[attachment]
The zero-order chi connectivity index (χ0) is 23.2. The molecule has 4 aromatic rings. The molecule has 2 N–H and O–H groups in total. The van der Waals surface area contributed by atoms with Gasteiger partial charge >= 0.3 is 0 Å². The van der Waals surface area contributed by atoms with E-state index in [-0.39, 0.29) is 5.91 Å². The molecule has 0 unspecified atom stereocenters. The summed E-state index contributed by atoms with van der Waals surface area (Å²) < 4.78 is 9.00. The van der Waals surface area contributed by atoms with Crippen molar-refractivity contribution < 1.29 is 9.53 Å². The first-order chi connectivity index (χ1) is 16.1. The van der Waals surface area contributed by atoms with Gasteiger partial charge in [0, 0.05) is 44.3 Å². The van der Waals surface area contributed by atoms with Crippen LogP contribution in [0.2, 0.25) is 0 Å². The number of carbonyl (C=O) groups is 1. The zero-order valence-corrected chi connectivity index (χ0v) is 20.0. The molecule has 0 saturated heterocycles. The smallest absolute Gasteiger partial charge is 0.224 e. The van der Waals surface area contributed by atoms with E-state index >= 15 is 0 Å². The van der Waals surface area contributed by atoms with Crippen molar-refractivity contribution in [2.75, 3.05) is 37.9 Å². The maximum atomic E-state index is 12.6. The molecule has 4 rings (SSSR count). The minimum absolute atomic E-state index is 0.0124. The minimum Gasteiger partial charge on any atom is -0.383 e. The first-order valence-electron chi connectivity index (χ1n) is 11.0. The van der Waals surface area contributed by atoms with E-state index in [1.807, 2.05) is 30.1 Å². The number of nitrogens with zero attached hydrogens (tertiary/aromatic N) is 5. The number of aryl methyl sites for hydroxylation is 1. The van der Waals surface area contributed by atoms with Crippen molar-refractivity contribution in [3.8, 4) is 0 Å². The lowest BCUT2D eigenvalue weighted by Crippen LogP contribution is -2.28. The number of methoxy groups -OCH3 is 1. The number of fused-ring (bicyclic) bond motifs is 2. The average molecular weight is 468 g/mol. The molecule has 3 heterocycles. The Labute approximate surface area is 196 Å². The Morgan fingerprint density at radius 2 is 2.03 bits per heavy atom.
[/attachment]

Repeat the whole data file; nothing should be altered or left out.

The zero-order chi connectivity index (χ0) is 23.2. The molecule has 4 aromatic rings. The molecule has 2 N–H and O–H groups in total. The van der Waals surface area contributed by atoms with Gasteiger partial charge >= 0.3 is 0 Å². The van der Waals surface area contributed by atoms with E-state index in [-0.39, 0.29) is 5.91 Å². The molecule has 0 unspecified atom stereocenters. The summed E-state index contributed by atoms with van der Waals surface area (Å²) < 4.78 is 9.00. The van der Waals surface area contributed by atoms with Crippen molar-refractivity contribution < 1.29 is 9.53 Å². The first-order chi connectivity index (χ1) is 16.1. The van der Waals surface area contributed by atoms with Gasteiger partial charge in [0, 0.05) is 44.3 Å². The van der Waals surface area contributed by atoms with Crippen LogP contribution in [0.2, 0.25) is 0 Å². The number of carbonyl (C=O) groups is 1. The zero-order valence-corrected chi connectivity index (χ0v) is 20.0. The molecule has 0 saturated heterocycles. The smallest absolute Gasteiger partial charge is 0.224 e. The van der Waals surface area contributed by atoms with E-state index >= 15 is 0 Å². The van der Waals surface area contributed by atoms with Crippen molar-refractivity contribution in [2.75, 3.05) is 37.9 Å². The maximum atomic E-state index is 12.6. The molecule has 4 rings (SSSR count). The minimum absolute atomic E-state index is 0.0124. The minimum Gasteiger partial charge on any atom is -0.383 e. The first-order valence-electron chi connectivity index (χ1n) is 11.0. The van der Waals surface area contributed by atoms with E-state index in [1.807, 2.05) is 30.1 Å². The number of nitrogens with zero attached hydrogens (tertiary/aromatic N) is 5. The number of aryl methyl sites for hydroxylation is 1. The van der Waals surface area contributed by atoms with Crippen molar-refractivity contribution in [3.8, 4) is 0 Å². The lowest BCUT2D eigenvalue weighted by Crippen LogP contribution is -2.28. The number of methoxy groups -OCH3 is 1. The number of fused-ring (bicyclic) bond motifs is 2. The average molecular weight is 468 g/mol. The molecule has 3 heterocycles. The Labute approximate surface area is 196 Å². The Morgan fingerprint density at radius 2 is 2.03 bits per heavy atom.